Ankara, Paris committed to opening a new page in ties

Ankara, Paris committed to opening a new page in ties

Amid all the sound and fury over Syria, particularly following the downing of a Turkish jet by Syrian forces, another very important development in Turkish foreign policy will take place this week in Paris. 

Foreign Minister Ahmet Davutoğlu will hold bilateral talks with his French counterpart Laurent Fabius on July 5, after months of coldness between the two allies over the former French administration’s inexplicably antagonistic attitude towards Ankara. 

Nicholas Sarkozy’s exit from the Elysée Palace after Socialist François Hollande’s victory has already signaled that a reconciliation process can now commence between Ankara and Paris. Hollande has met with President Abdullah Gül in Chicago and Prime Minister Recep Tayyip Erdoğan in Brazil on the margins of international summits. 

But the real kick-off is planned for Paris this week. Both sides are working seriously to make this first gathering a success and a meaningful start to increased cooperation in many fields. The most important issue, however, will be Syria. As the bilateral meeting between the two ministers will take place just a day before the third meeting of the Friends of the Syrian People, Davutoğlu and Fabius will evaluate recent developments in the wake of the Geneva and Cairo meetings. One should expect more consultation between the two capitals now, as both countries host important figures in the Syrian opposition, who have yet to complete the establishment of a united front against the Bashar al-Assad regime.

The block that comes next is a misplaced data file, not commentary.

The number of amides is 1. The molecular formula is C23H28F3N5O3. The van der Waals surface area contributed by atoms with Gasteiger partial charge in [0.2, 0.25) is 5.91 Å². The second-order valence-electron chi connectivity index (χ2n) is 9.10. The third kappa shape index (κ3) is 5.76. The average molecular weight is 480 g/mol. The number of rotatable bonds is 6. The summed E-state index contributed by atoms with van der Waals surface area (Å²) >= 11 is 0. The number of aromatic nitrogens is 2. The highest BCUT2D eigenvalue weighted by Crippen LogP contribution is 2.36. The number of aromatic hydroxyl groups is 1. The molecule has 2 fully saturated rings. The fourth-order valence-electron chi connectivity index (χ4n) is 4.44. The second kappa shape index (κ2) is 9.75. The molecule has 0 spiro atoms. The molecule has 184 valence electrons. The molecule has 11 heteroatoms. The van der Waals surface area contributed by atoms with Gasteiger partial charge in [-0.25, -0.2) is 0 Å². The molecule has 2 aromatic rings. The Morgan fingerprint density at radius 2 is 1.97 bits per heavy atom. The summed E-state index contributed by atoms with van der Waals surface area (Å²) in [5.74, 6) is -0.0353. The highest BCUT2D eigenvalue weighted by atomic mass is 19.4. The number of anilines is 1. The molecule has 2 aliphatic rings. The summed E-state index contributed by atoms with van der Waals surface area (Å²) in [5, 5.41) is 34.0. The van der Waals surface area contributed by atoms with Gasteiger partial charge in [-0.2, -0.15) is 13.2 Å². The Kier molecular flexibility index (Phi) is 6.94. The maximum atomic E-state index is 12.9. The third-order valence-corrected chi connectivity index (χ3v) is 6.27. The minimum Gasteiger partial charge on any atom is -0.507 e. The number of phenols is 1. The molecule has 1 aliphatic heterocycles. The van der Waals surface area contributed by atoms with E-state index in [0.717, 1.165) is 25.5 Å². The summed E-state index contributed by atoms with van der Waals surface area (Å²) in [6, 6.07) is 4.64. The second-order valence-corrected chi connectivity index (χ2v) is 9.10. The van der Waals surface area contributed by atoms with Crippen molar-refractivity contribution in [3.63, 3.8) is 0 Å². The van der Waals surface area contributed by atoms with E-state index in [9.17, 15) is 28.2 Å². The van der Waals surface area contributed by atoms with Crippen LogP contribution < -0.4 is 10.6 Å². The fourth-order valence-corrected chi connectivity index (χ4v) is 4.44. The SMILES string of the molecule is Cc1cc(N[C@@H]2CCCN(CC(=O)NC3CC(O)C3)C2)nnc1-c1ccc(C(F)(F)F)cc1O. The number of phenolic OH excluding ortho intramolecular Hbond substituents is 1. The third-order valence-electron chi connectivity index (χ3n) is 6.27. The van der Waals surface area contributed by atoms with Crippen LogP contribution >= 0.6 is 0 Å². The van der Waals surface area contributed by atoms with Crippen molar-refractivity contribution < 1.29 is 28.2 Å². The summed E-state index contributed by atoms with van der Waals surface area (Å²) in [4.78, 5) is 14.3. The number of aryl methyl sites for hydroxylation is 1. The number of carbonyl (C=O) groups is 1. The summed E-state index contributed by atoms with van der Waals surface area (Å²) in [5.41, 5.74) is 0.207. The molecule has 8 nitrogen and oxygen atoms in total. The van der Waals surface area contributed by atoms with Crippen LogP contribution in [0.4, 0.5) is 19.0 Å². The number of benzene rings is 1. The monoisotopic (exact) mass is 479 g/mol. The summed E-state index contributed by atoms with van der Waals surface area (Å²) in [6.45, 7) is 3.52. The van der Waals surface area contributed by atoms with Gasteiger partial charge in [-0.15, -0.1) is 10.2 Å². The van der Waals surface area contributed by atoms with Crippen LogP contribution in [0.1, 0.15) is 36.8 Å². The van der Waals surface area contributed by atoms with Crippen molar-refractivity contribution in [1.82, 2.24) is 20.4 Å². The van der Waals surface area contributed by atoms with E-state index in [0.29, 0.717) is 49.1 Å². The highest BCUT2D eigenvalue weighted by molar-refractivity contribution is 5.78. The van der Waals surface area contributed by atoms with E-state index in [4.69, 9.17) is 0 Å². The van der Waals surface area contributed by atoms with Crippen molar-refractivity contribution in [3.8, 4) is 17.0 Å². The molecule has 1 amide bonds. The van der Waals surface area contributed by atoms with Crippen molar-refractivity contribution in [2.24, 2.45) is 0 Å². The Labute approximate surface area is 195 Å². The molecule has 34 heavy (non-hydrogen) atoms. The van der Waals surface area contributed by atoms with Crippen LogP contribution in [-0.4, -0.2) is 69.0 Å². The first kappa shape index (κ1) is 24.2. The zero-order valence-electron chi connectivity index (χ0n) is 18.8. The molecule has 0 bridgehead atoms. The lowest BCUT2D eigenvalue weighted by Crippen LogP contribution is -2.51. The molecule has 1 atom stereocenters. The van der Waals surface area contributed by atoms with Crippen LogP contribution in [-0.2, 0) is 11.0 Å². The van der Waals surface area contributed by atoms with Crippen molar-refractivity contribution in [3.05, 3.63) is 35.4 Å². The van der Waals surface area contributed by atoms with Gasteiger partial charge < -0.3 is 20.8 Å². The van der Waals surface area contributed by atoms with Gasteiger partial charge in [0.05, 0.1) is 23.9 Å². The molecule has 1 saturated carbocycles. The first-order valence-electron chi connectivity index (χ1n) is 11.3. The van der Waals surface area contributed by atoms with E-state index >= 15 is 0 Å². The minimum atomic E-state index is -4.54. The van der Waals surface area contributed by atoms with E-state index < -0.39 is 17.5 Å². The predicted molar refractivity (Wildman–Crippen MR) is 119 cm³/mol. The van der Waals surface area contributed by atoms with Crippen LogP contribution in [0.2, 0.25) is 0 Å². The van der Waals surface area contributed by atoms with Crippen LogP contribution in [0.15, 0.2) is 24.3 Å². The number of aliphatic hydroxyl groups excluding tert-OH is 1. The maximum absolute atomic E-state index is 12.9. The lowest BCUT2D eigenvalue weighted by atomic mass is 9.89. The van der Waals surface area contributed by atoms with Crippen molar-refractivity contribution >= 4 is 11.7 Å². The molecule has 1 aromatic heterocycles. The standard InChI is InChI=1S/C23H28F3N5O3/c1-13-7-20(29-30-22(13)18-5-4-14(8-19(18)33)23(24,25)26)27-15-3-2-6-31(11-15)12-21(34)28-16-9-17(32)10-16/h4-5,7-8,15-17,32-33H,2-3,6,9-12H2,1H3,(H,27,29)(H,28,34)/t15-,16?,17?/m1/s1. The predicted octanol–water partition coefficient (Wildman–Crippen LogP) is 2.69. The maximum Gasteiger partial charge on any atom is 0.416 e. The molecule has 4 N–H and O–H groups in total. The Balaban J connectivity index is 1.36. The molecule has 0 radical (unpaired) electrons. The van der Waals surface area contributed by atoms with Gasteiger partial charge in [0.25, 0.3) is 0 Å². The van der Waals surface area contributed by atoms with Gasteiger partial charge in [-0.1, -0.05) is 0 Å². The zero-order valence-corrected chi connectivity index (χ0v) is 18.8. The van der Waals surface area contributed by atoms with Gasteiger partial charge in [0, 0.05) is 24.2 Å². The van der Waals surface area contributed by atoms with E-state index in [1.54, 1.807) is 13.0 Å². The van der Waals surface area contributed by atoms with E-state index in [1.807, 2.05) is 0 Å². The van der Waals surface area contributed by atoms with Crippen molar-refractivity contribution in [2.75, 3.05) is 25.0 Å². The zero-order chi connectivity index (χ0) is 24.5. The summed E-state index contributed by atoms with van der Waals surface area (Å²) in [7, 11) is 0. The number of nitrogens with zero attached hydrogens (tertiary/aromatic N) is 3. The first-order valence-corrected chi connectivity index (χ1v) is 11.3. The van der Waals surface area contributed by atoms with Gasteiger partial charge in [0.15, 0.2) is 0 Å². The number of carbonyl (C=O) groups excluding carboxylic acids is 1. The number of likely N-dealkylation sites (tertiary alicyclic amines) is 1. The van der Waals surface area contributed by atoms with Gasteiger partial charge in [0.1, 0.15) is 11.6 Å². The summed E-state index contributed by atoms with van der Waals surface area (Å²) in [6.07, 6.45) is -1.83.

At the bilateral meeting, France’s expectation is that the military sanctions Turkey imposed after France’s parliamentary panel approved the bill penalizing the denial of Armenian genocide on Dec. 22, 2011 will be lifted. Although Erdoğan called for the removal of these eight sanctions, his instruction has not yet been effectuated. French military planes cannot use Turkish airspace, and vessels are still forbidden to enter Turkish territorial waters. The French Defense Attaché is still on the blacklist of the Chief of General Staff. France expects that Davutoğlu will formally announce the removal of these sanctions during the talks in Paris. 

In return, Ankara’s expectation is the removal of France’s block on five negotiation chapters of Turkey’s EU membership bid. Fabius will likely tell his Turkish counterpart that the new administration is not against blocking Turkey’s accession talks, as Hollande stated in his election campaign. However, the removal of the blocks would take some time. And due to the fact that Greek Cyprus is EU term president for the second half of 2012, the two sides can spend this time effectively working on these chapters and completing preparations for the Irish term presidency in 2013. 

The renewal of the 60-year-old agreement on cooperation in the field of culture is equally important. Updating this agreement will allow Turkey to open Yunus Emre Culture Institutes in France, while France can strengthen its three institutes in Turkey. 

Apart from all of these positive issues, there is no doubt that the strong Armenian diaspora will continue to exert pressure on French lawmakers to adopt a law penalizing the denial of the Armenian genocide until 2015, the centennial of the so-called genocide. The fact that the French Constitutional Council nixed the last such attempt in April will surely make future moves more difficult, but that will not douse efforts by some devoted French lawmakers in the future. The Davutoğlu-Fabius meeting will also address this potential, and will seek ways to best avoid a future potential crisis.